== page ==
Verse 5 says that God responded to their prayers by giving them commandments, to which the text explicitly goes out of its way to inform us that Adam was obedient

Immediately after stressing Adam’s obedience to the commandments (presumably, yes, all of them), verse 6 begins the well known story of Adam being visited by an angel who teaches Adam the meaning of his ritual sacrifices.

I find it intriguing that the Book of Moses mentions that very early after the Fall, Adam is described as learning obedience, quickly followed by learning sacrifice.  Note that the footnotes to verse 5 direct us to the Topical Guide entry for “obedience,” and the footnotes for verse 6 lead to the entry for “sacrifice.”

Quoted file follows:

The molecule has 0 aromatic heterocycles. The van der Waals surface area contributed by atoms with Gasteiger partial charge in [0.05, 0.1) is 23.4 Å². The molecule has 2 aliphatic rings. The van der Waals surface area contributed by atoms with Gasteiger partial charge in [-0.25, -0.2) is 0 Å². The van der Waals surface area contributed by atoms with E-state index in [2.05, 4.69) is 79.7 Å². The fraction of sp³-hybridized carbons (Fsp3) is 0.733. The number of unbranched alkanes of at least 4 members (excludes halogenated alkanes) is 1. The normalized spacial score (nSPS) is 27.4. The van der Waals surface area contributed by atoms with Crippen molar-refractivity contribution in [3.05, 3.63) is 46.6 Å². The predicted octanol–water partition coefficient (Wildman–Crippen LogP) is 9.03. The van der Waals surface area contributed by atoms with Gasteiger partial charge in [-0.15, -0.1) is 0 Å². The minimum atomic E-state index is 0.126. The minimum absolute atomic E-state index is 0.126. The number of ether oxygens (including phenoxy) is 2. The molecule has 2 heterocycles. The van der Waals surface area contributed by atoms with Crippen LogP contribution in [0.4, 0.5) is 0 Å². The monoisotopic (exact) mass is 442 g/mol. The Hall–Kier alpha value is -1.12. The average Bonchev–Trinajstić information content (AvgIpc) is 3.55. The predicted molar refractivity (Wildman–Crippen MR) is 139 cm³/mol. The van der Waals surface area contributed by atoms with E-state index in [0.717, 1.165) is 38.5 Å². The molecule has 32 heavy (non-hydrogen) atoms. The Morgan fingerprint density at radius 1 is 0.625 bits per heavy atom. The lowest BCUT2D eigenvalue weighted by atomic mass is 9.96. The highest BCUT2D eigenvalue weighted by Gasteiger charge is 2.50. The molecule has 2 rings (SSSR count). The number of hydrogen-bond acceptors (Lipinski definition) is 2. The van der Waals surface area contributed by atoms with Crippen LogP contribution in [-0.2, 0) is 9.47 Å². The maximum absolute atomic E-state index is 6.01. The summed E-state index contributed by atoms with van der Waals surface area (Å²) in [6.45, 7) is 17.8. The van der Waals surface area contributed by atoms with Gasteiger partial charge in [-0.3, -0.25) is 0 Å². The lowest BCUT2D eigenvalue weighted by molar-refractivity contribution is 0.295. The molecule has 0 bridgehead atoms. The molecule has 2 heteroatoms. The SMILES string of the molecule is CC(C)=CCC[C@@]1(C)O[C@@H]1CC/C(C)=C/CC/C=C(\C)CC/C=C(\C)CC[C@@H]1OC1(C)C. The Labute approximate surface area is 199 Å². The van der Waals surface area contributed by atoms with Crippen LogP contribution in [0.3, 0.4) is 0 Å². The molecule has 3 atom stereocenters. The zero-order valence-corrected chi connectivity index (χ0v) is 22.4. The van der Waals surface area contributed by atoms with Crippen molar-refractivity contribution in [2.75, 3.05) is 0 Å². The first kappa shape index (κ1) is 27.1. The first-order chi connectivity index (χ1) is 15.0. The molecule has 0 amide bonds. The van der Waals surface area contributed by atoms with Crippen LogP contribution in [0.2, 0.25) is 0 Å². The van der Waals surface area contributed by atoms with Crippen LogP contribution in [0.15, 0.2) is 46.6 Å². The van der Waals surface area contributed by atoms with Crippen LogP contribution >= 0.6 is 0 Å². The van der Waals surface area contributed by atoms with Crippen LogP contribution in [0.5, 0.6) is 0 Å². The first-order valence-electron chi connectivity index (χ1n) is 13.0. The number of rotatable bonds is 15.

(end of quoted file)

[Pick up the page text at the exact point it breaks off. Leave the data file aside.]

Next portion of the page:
Book of Moses Commentary Part I: In Praise of Adah and Zillah

[For an introduction to the Book of Moses, please read this.]

Genesis 4:19-24 tells the story of Lamech, who had “slain a man to my wounding, and a young man to my hurt.”  Other Bible translations I looked at word this declaration to say that Lamech killed the young man because the young man had inflicted an injury on Lamech.  A footnote in the NIV Study Bible explains these verses as a cautionary tale about revenge. 

But where Genesis moves on to another story in the next verse, the Book of Moses continues further.  And that’s where his wives Adah and Zillah shine.

Moses 5:49-59 adds material that says that Lamech killed the young man (named Irad, this text tells us) because the young man had learned the secret oaths that Satan had taught Cain, and which Lamech had also learned, but Irad had exposed those oaths, spreading them to the general public. 

But that’s not my focus here.  What impresses me most about this story is the reaction of Lamech’s wives to his confession to them of his infernal conspiring and homicidal treachery.  Continue reading